18.Her delegation undertook to ensure that the Committee’s comments and wishes were taken into account in the implementation of the Convention in Georgia. Those questions to which she had been unable to respond would be dealt with in Georgia’s next report, which, it was hoped, would be richer in content and would reflect visible progress with respect to the situation of women.

19.Ms. Schöpp-Schilling thanked the Georgian Government for its efforts to implement the Convention despite difficult circumstances. She expressed the hope that peace and prosperity would return to the country.

20.She was concerned that such initiatives as quotas and target-setting, which had been demonstrated to benefit women, were being swept away in the rush to efface the Soviet past. While the socialist system had been discredited overall, it should not be concluded that every aspect of that system was inherently bad. She cited by way of example the low incidence of domestic violence in the former German Democratic Republic, where women’s high economic status has made them less dependent on men and thus less likely to remain in violent relationships.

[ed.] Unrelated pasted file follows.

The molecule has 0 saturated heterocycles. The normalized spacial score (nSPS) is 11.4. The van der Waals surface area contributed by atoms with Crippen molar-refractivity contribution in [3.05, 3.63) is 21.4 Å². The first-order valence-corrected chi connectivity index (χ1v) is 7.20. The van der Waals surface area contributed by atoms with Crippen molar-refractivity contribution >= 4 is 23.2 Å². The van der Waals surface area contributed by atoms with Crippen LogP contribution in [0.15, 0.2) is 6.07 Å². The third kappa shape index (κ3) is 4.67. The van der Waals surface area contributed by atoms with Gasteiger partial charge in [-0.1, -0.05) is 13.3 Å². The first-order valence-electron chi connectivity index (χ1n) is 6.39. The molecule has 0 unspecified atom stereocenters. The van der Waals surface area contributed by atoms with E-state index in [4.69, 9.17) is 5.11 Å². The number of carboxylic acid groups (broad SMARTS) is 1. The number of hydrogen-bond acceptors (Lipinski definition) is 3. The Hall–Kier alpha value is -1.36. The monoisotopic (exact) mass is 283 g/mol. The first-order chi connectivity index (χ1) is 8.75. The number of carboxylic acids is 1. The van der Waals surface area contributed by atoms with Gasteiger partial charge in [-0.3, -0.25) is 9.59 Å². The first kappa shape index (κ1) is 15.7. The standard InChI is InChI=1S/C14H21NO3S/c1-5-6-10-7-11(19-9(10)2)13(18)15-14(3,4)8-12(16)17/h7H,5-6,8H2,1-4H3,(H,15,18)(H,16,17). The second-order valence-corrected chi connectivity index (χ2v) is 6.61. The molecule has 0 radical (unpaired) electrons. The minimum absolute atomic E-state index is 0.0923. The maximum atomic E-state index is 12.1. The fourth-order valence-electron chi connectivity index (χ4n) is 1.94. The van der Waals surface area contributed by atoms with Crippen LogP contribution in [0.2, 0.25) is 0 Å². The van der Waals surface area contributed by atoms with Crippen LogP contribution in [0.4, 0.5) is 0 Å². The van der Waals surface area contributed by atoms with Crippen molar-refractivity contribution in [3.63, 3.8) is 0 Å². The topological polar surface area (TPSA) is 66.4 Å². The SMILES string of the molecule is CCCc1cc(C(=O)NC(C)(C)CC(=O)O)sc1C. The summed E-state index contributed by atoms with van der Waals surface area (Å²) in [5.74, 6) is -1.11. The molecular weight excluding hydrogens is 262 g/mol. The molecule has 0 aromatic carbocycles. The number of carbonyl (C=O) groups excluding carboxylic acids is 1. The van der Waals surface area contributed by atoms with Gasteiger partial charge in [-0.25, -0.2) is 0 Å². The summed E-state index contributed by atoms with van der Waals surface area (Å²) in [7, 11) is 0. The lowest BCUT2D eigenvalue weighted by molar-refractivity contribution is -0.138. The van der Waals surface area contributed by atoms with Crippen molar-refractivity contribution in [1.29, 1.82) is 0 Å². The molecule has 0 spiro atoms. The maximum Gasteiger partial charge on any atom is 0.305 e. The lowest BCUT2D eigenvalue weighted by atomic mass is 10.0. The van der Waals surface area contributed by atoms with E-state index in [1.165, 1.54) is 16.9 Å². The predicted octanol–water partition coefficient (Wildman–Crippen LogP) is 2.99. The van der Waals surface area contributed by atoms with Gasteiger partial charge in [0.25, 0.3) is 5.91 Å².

21.There had been a number of lacunae in the State party’s report, especially on the subject of domestic and custodial violence against women. She expressed the hope that the next report would give more details of such violence and that appropriate legislation would have been adopted by the time of its submission. She urged the State party to draw on the expertise of the European Union and the Council of Europe in framing such legislation. There was also a need to conduct training for law enforcement officers and judges and to encourage victims to come forward. In her experience, symbolic gestures by prominent women could do much to raise awareness of the problem. The State party must also provide more information on the trafficking of women. It might wish to network with transit and receiving States with a view to tackling the problem more effectively.